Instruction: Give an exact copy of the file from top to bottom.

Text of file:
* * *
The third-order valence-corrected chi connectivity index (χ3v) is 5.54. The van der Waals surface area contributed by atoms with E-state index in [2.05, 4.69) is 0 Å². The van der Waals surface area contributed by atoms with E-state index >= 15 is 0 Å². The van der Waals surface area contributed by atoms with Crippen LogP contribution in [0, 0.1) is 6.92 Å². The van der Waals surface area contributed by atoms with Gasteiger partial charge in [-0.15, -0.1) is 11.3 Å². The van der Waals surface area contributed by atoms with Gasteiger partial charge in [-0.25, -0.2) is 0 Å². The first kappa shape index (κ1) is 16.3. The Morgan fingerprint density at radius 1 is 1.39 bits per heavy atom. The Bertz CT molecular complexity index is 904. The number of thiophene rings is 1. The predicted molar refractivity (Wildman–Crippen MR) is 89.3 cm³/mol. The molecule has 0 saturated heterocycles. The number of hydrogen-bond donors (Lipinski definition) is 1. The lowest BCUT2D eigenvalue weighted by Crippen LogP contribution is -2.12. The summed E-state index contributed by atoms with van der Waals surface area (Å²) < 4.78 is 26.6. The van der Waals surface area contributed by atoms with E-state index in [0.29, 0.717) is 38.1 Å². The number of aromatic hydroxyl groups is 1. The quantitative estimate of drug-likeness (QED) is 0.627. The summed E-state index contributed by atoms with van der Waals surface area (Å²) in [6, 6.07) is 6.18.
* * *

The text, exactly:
The third-order valence-corrected chi connectivity index (χ3v) is 5.54. The van der Waals surface area contributed by atoms with E-state index in [2.05, 4.69) is 0 Å². The van der Waals surface area contributed by atoms with E-state index >= 15 is 0 Å². The van der Waals surface area contributed by atoms with Crippen LogP contribution in [0, 0.1) is 6.92 Å². The van der Waals surface area contributed by atoms with Gasteiger partial charge in [-0.15, -0.1) is 11.3 Å². The van der Waals surface area contributed by atoms with Gasteiger partial charge in [-0.25, -0.2) is 0 Å². The first kappa shape index (κ1) is 16.3. The Morgan fingerprint density at radius 1 is 1.39 bits per heavy atom. The Bertz CT molecular complexity index is 904. The number of thiophene rings is 1. The predicted molar refractivity (Wildman–Crippen MR) is 89.3 cm³/mol. The molecule has 0 saturated heterocycles. The number of hydrogen-bond donors (Lipinski definition) is 1. The lowest BCUT2D eigenvalue weighted by Crippen LogP contribution is -2.12. The summed E-state index contributed by atoms with van der Waals surface area (Å²) < 4.78 is 26.6. The van der Waals surface area contributed by atoms with E-state index in [0.29, 0.717) is 38.1 Å². The number of aromatic hydroxyl groups is 1. The quantitative estimate of drug-likeness (QED) is 0.627. The summed E-state index contributed by atoms with van der Waals surface area (Å²) in [6, 6.07) is 6.18.